So… what’s the conclusion? It mostly comes back to the fact that I’m doing this mainly for fun (though you may have trouble believing it). That being the case I’m going to start working in Java. In fact I already have started working in Java, and I’ve already written the first bits of code. I’ll talk about and make them available soon.

I just can’t ignore the sheer applicability of C++, though, much as I may dislike it as a language. Most game developers are going to have the majority of their legacy code written in C++ and that creates a lot of momentum. Games are among the more demanding things most people do with their computers, so they generally try to squeeze every last drop of performance out of the system they’re running on. C++ does have the potential to provide a performance advantage over Java (even if you might end up loosing that to your AI system when you starting having to use Lua to script behaviours). Another one of the reasons for this project was to create a bit of work which might act sort of like a portfolio piece. So, once the project has reached an early, but functional, stage of development I’m going to re-implement it in C++ and then see how I feel about the two different implementations before continuing. It’s not impossible that I’ll end up keeping both, but more than likely I’ll kill one and just stick with the other.

By a process of elimination you might have realised that I’m now counting Objective-C out. This is true, but I have another side project I may end up using it on. One which lends itself quite well to being either an iPhone/iPad app or a website. Or all three. Objective-C is clearly quite applicable to the first two, and surprisingly applicable to the last, if you go the Objective-C -> MacRuby -> Ruby on Rails route.

That was the plan, at least, until I went ahead and did something silly. I have more than a passing interest in programming language design and so found myself reading about other programming languages. Stupidly, I found a couple which have enough merit that I really can’t count them out.

The first of these is D, which is designed to fix a lot of the problems with C++ whilst maintaining its advantages. It seems to succeed at this quite well, so far as I can tell. It also seems to have direct access to a lot of things built directly for C/C++.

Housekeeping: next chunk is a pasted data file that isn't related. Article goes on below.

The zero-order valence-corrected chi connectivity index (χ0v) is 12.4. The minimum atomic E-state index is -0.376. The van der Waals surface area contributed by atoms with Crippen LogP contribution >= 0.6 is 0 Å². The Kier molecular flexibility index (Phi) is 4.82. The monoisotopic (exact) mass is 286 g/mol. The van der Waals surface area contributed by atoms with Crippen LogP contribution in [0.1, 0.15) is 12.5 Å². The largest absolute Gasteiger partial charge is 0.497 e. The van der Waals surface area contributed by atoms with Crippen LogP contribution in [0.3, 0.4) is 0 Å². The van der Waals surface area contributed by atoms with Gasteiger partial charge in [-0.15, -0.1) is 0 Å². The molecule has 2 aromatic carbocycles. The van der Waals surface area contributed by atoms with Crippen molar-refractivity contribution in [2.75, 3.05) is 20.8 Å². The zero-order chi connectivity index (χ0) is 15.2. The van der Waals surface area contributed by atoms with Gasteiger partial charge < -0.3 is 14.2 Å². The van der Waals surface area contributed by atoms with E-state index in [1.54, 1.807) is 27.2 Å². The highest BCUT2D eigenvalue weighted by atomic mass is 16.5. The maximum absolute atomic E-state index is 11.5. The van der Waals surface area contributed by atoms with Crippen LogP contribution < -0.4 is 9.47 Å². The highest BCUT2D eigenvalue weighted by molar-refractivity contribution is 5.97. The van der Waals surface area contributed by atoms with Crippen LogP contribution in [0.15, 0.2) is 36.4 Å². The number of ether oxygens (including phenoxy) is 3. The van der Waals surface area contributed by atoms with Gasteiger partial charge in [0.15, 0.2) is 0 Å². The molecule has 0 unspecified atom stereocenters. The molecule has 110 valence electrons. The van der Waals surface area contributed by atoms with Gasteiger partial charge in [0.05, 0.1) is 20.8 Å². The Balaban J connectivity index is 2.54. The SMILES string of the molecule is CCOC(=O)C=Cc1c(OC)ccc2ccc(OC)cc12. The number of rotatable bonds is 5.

Then we have Scala and Fantom, which use the Java virtual machine as their runtime. Both seem capable of achieving the same level of performance as Java itself, but take away some of the legacy cruft which Java has been unable to shake, whilst adding extra useful features. Scala I’m only just starting to learn about, but people seem to like it a lot. Fantom, I think, might be perilously close to being the perfect programming language by many metrics, though. Don’t take my word for it, have a read about it. I dare you not to be impressed (assuming, of course, that you are the sort of person who gets impressed with these sort of things). It adds some very cool extensions and has direct support for some very useful things, such as allowing both dynamic and static typing under the developer’s control.

Both Scala and Fantom can transparently use libraries written in Java, though Fantom can also deploy to both .net and javascript (for web development).

All three of the these languages are interesting enough for me for to not count them out entirely, so I might also try a port to one or more of them.

As always, comments are welcome, so please feel free to try and convince me of the error of my ways. Keep it civil, though, I know how excited programming language discussions seem to make some people.

You’re Speaking my Language, Baby. Part 3: C++.

Author’s note: As this post started out HUGE, it’s been split into parts. You’ll find the introduction here, and my comments on Java here.

The second language I’m considering is C++. This is the language that I use the most at my day job. It’s also the language that’s used to build the vast majority of computer games and one hell of a lot of commercial software. I’m not as familiar with it as I am with Java, but I know it well enough to be productive with it. I’m also familiar enough with it to know how horribly broken it is in many respects. One of the major design goals of Java (among other more modern programming languages) was to fix the problems with C++. It also has no dynamic capabilities what-so-ever, but it’s possible to paper over this by using a minimal dynamic runtime such as Lua for scripting.

All things being equal, C++ is the fastest of the three languages. It is also the one you’re most likely to write bad code in, though, so there’s a bit of a trade off here.

As I mentioned, most games are programmed using C++. As a result, there is a veritable shit load of graphics engine options. I would probably tend towards using the open sourceOgre3D rendering engine (or something similar), but it’s worth baring in mind that I could easily switch to using, say, the Quake 3 engine (open sourced by id) if I wanted to. I could also port the project to using a commercial graphics engine if I had the desire to do such a thing.

The measure of applicability to other parties is definitely a point in favour of C++. Code written in C++ would be the easiest of the three for deployment as part of a larger project, as that project is most likely to be written in C++. In terms of acting as a developer showcase C++ has the edge as well, as it’s the language a lot of companies ask for code samples in.

Looks for my comments on the last language I’m considering tomorrow (here).